In this respect, the leak at Fukushima represents a ongoing genocidal threat, even if new leaks are prevented. Its toll will come in the form of premature deaths, and few people will be able to attribute their illness to the radionuclides which are still falling over North America, and places wherever they may land downwind.

During my youth we were told to fear all the fallout that would come from nuclear war, specifically Russian missiles detonating to the West. The Fukushima problem is perhaps far worse because fallout from Fukushima will travel greater distances. Unlike nuclear weapons, whose surface detonation throws nuclear-contaminated soil only so far into the air, radioactive gases and vapors are free to travel far higher.

Depending on how high up in the atmosphere the fallout gets, no one in the world is safe. One scenario in particular is scary: the China Syndrome. In that, radioactive fuel burns through the earth’s crust, then combines with superheated magma below, catapulting a vast cloud of radioactive steam and gaseous vapor high into the atmosphere.

Thrown into the fire, the radioactive debris superheats whatever water it contacts. Radioactive particles will blast upward like red-hot magma in a volcano. Being much lighter though, and combined with steam, they’ll obviously go far into the reaches of the upper atmosphere and spread for thousands of miles.

As these particles land, they represent a direct risk of ingestion in the air. Worse, they’ll land on food particles. Unless you’re actively monitoring the radioactivity in your food and water, ingestion is just a function of luck and distance of your air and food sources from Fukushima.

Geographically, more particles will land closer to the source than farther away. That said, there are no guarantees that just because you are farther away, or not directly downwind, that you’ll absorb less radiation. Unforeseen impacts on the food chain will persist for decades.

Fallout patterns are quite random, meaning predicting where they’ll fall may or may not ever be possible. And even if no radiation can be found in the air, watt or food, no one can assume that previously radioactive free-areas will remain safe.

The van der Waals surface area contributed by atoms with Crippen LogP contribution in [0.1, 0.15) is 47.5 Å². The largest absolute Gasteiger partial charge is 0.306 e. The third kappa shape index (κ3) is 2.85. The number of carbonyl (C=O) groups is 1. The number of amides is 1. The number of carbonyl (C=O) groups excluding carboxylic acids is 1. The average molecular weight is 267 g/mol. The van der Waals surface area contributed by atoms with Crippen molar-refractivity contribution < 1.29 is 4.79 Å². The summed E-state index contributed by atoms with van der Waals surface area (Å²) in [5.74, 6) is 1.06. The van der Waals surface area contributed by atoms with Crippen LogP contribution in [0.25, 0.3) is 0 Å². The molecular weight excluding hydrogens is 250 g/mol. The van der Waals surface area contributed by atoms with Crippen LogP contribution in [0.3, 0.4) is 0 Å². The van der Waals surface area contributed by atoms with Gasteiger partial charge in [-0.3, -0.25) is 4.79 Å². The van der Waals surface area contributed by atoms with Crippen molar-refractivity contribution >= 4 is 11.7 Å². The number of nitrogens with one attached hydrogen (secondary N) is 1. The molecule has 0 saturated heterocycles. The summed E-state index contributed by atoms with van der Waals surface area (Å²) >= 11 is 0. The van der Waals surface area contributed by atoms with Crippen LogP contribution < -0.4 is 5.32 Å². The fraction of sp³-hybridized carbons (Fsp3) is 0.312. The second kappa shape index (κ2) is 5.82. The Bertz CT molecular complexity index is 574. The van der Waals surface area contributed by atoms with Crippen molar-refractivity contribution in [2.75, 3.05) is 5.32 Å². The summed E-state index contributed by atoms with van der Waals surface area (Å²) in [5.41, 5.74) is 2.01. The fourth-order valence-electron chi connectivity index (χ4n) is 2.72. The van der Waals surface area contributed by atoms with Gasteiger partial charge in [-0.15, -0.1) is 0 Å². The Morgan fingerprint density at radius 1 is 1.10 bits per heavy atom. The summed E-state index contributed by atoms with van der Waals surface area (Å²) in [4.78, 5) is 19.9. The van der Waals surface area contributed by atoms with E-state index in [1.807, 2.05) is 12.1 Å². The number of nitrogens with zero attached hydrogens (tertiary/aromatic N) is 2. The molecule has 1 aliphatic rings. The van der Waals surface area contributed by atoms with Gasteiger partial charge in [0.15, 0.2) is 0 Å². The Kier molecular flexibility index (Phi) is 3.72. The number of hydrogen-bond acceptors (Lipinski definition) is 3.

Travelling to the East and South, farther away from Fukushima, might reduce the risk of eating or drinking contaminated food or water but not eliminate it altogether. If there’s enough radiation blowing around in the upper atmosphere, it will land somewhere. Obviously the more radiation that escapes, the wider the geographical impact zone. If the radiation is bad enough, after a certain point, it won’t matter where on the planet you go.

Chernobyl gives us a casualty estimate: about 1 million premature deaths. I don’t know how much radiation escaped from Fukushima compared to Chernobyl, but estimates are from ten times that up to a hundred times more.

Since I’m not qualified as a resource to determine the effects of radiation, I won’t hazard a guess. I do know that the last thing anyone wants is a preventable release.

Right now, the Japanese are incinerating radioactive waste, which simply puts more into the atmosphere. Also, they’ve dumped large quantities of radioactive water into the Pacific, where it will contaminate fish hatcheries up the food chain, manifesting in the apex predators in the Eastern Pacific: tuna, as well as other fish.

If the waste from Fukushima can be disposed of safely, it must. It’s not for the Japanese government to worsen this colossal tragedy even further.

Extreme measures were taken by the Russians and the Japanese need to take a similar proactive response to stem the ongoing threat posed by Fukushima. As bad as the event has been, it makes no sense to try and exert damage control for political or public relations purposes especially if further contamination can be prevented by acknowledging the full scope of the problem and recognizing the urgent need to resolve it.